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Published in the 16-31 Aug 2004 print edition of MG; send me the print edition

A Non-Muslim scholar of Islam

By Jagjit Singh Jabewal

Kesar Singh (1869-1935) was the youngest of three sons of Thuman Singh of Dangri village in Punjab’s erstwhile Patiala State. In those days every male child was needed as a helper in cultivation. Therefore, farmers did not send their children to schools. Kesar Singh tended his father’s cattle till 12 years of age. He had strong desire to go to school. He realised that it was not possible for him to fulfil his dreams while living with his parents. 

One day he ran away from home and reached his maternal uncle and explained to him his problem. His maternal uncle got him admitted in a government middle school at Dehera, a village situated five miles away from Kesar’s own village. He used to go to school on foot like other students of the village. 

In those days even middle school examination was conducted by the university. Once Mr. Trump, chief inspector of schools, came to the Dehera school to hold examinations. He was surprised to find that the real name of Kesar Singh was Akbar Singh, a very unusual name of a Sikh boy. Mr. Trump ordered his name to be changed to Kesar Singh. His certificate issued by the University of Lahore dated 11the June 1885 certified Kesar Singh as having passed the vernacular Middle School Examination held in April 1885. At the left hand top of the certificate, his original name i.e. Akbar Singh is written in Persian. Kesar Singh passed matriculation examination from Govt. Model School Patiala and then joined Mahendra College, Patiala. He topped the university in BA and won the Viceroy’s Gold Medal and also a university scholarship for further studies. He joined Lahore Oriented College and chose Arabic which normally only Muslim students used to adopt. Here too Kesar Singh stood first in the final examination. After academic achievements he started the study of Holy Qur’an and other Islamic literature. He was among few Indians who had gained remarkable proficiency in cross culture expressions.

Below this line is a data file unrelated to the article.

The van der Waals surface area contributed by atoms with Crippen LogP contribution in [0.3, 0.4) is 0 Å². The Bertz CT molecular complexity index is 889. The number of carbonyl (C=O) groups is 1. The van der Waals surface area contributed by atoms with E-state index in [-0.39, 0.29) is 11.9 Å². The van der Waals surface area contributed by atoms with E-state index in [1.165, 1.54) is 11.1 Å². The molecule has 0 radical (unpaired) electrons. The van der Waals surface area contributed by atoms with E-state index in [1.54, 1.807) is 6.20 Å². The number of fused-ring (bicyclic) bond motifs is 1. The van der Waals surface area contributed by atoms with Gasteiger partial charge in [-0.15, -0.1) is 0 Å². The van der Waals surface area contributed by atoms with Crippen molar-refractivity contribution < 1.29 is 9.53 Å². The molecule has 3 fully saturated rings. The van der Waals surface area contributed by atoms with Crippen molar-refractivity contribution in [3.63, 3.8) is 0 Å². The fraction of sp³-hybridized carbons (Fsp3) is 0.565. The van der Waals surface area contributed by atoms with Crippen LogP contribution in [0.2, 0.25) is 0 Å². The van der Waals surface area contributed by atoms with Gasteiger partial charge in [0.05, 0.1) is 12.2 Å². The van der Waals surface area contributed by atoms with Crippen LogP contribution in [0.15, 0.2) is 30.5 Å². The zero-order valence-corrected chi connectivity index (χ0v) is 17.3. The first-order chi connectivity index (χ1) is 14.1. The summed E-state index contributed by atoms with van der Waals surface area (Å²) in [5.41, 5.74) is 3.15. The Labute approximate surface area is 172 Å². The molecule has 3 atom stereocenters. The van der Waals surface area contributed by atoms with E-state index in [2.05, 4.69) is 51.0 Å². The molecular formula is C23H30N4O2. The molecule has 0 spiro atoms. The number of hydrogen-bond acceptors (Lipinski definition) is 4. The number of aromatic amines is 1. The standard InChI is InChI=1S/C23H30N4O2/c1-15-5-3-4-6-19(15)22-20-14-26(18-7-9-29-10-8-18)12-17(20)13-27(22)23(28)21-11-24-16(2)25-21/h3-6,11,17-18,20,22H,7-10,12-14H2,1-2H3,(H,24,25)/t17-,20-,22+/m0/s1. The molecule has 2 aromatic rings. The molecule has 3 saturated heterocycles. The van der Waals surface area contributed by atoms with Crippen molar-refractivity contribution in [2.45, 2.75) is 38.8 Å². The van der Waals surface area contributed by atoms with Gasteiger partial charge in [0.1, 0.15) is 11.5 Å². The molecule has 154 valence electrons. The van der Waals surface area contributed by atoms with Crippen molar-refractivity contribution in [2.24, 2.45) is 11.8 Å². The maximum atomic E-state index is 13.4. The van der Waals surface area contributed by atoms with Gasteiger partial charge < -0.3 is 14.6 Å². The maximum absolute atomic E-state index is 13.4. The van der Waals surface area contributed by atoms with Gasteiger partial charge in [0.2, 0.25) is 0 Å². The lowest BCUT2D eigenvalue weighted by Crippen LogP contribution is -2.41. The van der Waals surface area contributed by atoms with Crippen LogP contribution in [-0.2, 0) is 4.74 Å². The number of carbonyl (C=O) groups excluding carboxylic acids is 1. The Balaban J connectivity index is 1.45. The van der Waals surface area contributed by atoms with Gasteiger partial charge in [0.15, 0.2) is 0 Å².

How verses from Holy Qur’an sat upon Sikh lips is a fascinating question to ask. Even Muslims were surprised by his perfect recitation. He had established unquestioned authority in Islamic literature. It is said that he could recite the whole Qur’an by his memory. There was a common remark about him that Kesar Singh must have been a Muslim in his previous life and also an Arabic scholar. He used to quote from Holy Qur’an and couplets from Persian poets like Shaikh Saadi and Hafiz in his public lectures addressed to the Sikh masses. In his letters to his son he used to quote Holy Qur’an. In one of his letters to his son he said, "Always keep in mind the moral values which come from the Holy Qur’an". 

Director of Delhi-based Inter Faith Foundation, JS Jabewal is a keen student of Islam and promoter of Sikh-Muslim relations

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